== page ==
In recent years the taxonomy of stony corals has changed quite a bit. Around this time in 2015 we saw one of the largest reclassification of corals in my recent memory, including the ever popular Scolymia australis.
WARNING: Coral nerd alert
In a paper published from the Scleractinian Systematics Working Group in 2014, they highlight the various changes. The SSWG is a conglomerate of researchers and taxonomist who use a variety of scientific research to evaluate each species to produce this paper. The paper, which can be found here, includes a list of changes with their latin names.
The story of a Scoly is very interesting. Each Scoly is unique to itself. You'll never see one identical to the other. They're not known to reproduce in captivity nor are they easily propagated.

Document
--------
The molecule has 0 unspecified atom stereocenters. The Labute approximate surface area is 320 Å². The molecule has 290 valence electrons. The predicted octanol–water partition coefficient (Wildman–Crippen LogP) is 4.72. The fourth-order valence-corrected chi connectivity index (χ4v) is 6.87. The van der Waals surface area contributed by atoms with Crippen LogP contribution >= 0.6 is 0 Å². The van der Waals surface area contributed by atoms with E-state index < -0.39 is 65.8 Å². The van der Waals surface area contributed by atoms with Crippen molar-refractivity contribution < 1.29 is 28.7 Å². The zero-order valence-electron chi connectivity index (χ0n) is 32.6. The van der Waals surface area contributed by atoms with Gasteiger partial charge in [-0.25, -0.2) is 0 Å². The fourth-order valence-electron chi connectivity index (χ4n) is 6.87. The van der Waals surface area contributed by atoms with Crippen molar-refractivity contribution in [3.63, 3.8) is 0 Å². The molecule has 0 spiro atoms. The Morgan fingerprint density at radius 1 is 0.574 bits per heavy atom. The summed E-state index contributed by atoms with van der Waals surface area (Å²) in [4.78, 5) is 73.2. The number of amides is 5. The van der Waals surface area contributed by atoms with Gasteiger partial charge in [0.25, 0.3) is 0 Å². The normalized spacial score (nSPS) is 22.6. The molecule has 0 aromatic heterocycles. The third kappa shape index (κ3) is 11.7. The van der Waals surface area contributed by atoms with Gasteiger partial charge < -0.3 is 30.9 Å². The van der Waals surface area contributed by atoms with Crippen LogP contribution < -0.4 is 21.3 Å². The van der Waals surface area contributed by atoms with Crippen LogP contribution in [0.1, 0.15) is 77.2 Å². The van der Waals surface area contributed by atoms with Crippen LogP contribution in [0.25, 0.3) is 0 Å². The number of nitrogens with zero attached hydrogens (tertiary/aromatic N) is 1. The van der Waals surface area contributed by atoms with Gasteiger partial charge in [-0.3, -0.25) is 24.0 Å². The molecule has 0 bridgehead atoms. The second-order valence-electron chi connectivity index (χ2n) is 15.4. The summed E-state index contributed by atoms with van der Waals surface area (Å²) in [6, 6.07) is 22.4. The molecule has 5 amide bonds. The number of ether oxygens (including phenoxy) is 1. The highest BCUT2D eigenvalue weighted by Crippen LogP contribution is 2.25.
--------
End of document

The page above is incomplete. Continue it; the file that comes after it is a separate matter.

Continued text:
Scolys come to us from all across the world, some species can be found in native US waters. The more common trade Scolymia comes to us from Australia. Most Scolymia are found with single centers to each corallite. Each center has a mouth opening in which the coral uses for feedings. On some occasions, multiple mouths can be found on a single corallite! In recent weeks we've been able to obtain some of these!
One of my favorite things to do with Scolys is feed them! These pictures should speak for themselves!
General care for Scolys is easy. They're a very hardy coral to keep in a home aquarium. I like to place mine on the sand bed with medium - high flow and medium light. Spot feedings aren't a necessity, but seeing the Scolymia eat is something to behold. Just be careful and don't go overboard. Long term success with Scolymia is easily achieved with routine maintenance on your aquarium. I've personally had some for well over 3 years.